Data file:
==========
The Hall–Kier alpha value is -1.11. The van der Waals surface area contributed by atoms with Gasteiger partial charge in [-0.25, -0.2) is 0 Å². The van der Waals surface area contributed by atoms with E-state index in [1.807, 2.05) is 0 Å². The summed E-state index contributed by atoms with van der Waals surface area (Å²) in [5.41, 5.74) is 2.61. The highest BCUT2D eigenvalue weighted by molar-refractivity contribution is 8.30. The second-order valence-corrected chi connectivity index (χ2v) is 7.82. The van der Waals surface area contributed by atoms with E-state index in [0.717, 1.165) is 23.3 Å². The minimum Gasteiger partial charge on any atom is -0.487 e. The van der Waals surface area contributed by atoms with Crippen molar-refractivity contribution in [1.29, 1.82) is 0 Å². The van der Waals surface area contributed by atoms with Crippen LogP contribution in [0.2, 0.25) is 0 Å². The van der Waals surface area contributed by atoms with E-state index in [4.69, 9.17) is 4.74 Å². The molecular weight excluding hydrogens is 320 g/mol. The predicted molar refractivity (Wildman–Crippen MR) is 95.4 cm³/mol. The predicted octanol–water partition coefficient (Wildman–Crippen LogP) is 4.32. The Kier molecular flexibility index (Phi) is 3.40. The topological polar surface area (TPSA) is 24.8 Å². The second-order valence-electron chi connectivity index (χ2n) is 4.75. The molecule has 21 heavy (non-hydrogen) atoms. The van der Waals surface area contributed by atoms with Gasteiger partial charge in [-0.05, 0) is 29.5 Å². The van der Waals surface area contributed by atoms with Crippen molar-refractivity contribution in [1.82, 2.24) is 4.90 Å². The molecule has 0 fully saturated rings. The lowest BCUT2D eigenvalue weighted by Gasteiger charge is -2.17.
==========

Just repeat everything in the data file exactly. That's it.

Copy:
The Hall–Kier alpha value is -1.11. The van der Waals surface area contributed by atoms with Gasteiger partial charge in [-0.25, -0.2) is 0 Å². The van der Waals surface area contributed by atoms with E-state index in [1.807, 2.05) is 0 Å². The summed E-state index contributed by atoms with van der Waals surface area (Å²) in [5.41, 5.74) is 2.61. The highest BCUT2D eigenvalue weighted by molar-refractivity contribution is 8.30. The second-order valence-corrected chi connectivity index (χ2v) is 7.82. The van der Waals surface area contributed by atoms with E-state index in [0.717, 1.165) is 23.3 Å². The minimum Gasteiger partial charge on any atom is -0.487 e. The van der Waals surface area contributed by atoms with Crippen molar-refractivity contribution in [1.29, 1.82) is 0 Å². The van der Waals surface area contributed by atoms with Crippen LogP contribution in [0.2, 0.25) is 0 Å². The van der Waals surface area contributed by atoms with E-state index in [4.69, 9.17) is 4.74 Å². The molecular weight excluding hydrogens is 320 g/mol. The predicted molar refractivity (Wildman–Crippen MR) is 95.4 cm³/mol. The predicted octanol–water partition coefficient (Wildman–Crippen LogP) is 4.32. The Kier molecular flexibility index (Phi) is 3.40. The topological polar surface area (TPSA) is 24.8 Å². The second-order valence-electron chi connectivity index (χ2n) is 4.75. The molecule has 21 heavy (non-hydrogen) atoms. The van der Waals surface area contributed by atoms with Gasteiger partial charge in [-0.05, 0) is 29.5 Å². The van der Waals surface area contributed by atoms with Crippen molar-refractivity contribution in [1.82, 2.24) is 4.90 Å². The molecule has 0 fully saturated rings. The lowest BCUT2D eigenvalue weighted by Gasteiger charge is -2.17.